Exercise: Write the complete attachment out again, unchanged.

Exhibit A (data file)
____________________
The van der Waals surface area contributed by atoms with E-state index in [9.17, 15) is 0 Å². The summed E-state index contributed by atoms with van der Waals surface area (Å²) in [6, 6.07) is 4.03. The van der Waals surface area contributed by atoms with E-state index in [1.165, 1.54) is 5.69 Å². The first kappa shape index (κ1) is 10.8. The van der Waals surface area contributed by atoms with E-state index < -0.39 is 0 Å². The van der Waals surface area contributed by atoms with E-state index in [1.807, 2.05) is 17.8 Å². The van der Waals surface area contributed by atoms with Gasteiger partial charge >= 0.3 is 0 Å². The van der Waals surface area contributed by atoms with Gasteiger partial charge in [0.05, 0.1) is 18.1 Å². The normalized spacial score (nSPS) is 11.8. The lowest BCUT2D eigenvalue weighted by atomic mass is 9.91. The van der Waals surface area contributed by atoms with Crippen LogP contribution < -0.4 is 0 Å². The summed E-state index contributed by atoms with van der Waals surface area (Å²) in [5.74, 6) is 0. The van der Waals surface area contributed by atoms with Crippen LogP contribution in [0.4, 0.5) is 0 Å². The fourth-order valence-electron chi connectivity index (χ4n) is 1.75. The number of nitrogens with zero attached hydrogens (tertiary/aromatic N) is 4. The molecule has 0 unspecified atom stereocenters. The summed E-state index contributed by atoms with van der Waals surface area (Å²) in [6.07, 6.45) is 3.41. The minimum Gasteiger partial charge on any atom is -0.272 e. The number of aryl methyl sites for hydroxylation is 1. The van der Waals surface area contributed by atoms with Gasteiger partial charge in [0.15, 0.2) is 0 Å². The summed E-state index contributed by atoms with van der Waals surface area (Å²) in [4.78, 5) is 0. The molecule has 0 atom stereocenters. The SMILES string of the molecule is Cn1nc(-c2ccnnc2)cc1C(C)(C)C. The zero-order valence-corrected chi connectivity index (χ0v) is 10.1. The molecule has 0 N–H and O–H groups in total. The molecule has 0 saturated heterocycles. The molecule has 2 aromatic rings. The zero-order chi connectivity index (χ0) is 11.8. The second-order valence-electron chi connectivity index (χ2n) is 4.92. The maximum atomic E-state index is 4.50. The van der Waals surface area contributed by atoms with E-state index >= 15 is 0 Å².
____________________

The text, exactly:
The van der Waals surface area contributed by atoms with E-state index in [9.17, 15) is 0 Å². The summed E-state index contributed by atoms with van der Waals surface area (Å²) in [6, 6.07) is 4.03. The van der Waals surface area contributed by atoms with E-state index in [1.165, 1.54) is 5.69 Å². The first kappa shape index (κ1) is 10.8. The van der Waals surface area contributed by atoms with E-state index < -0.39 is 0 Å². The van der Waals surface area contributed by atoms with E-state index in [1.807, 2.05) is 17.8 Å². The van der Waals surface area contributed by atoms with Gasteiger partial charge >= 0.3 is 0 Å². The van der Waals surface area contributed by atoms with Gasteiger partial charge in [0.05, 0.1) is 18.1 Å². The normalized spacial score (nSPS) is 11.8. The lowest BCUT2D eigenvalue weighted by atomic mass is 9.91. The van der Waals surface area contributed by atoms with Crippen LogP contribution < -0.4 is 0 Å². The summed E-state index contributed by atoms with van der Waals surface area (Å²) in [5.74, 6) is 0. The van der Waals surface area contributed by atoms with Crippen LogP contribution in [0.4, 0.5) is 0 Å². The fourth-order valence-electron chi connectivity index (χ4n) is 1.75. The number of nitrogens with zero attached hydrogens (tertiary/aromatic N) is 4. The molecule has 0 unspecified atom stereocenters. The summed E-state index contributed by atoms with van der Waals surface area (Å²) in [6.07, 6.45) is 3.41. The minimum Gasteiger partial charge on any atom is -0.272 e. The number of aryl methyl sites for hydroxylation is 1. The van der Waals surface area contributed by atoms with Gasteiger partial charge in [0.15, 0.2) is 0 Å². The summed E-state index contributed by atoms with van der Waals surface area (Å²) in [4.78, 5) is 0. The molecule has 0 atom stereocenters. The SMILES string of the molecule is Cn1nc(-c2ccnnc2)cc1C(C)(C)C. The zero-order valence-corrected chi connectivity index (χ0v) is 10.1. The molecule has 0 N–H and O–H groups in total. The molecule has 0 saturated heterocycles. The molecule has 2 aromatic rings. The zero-order chi connectivity index (χ0) is 11.8. The second-order valence-electron chi connectivity index (χ2n) is 4.92. The maximum atomic E-state index is 4.50. The van der Waals surface area contributed by atoms with E-state index >= 15 is 0 Å².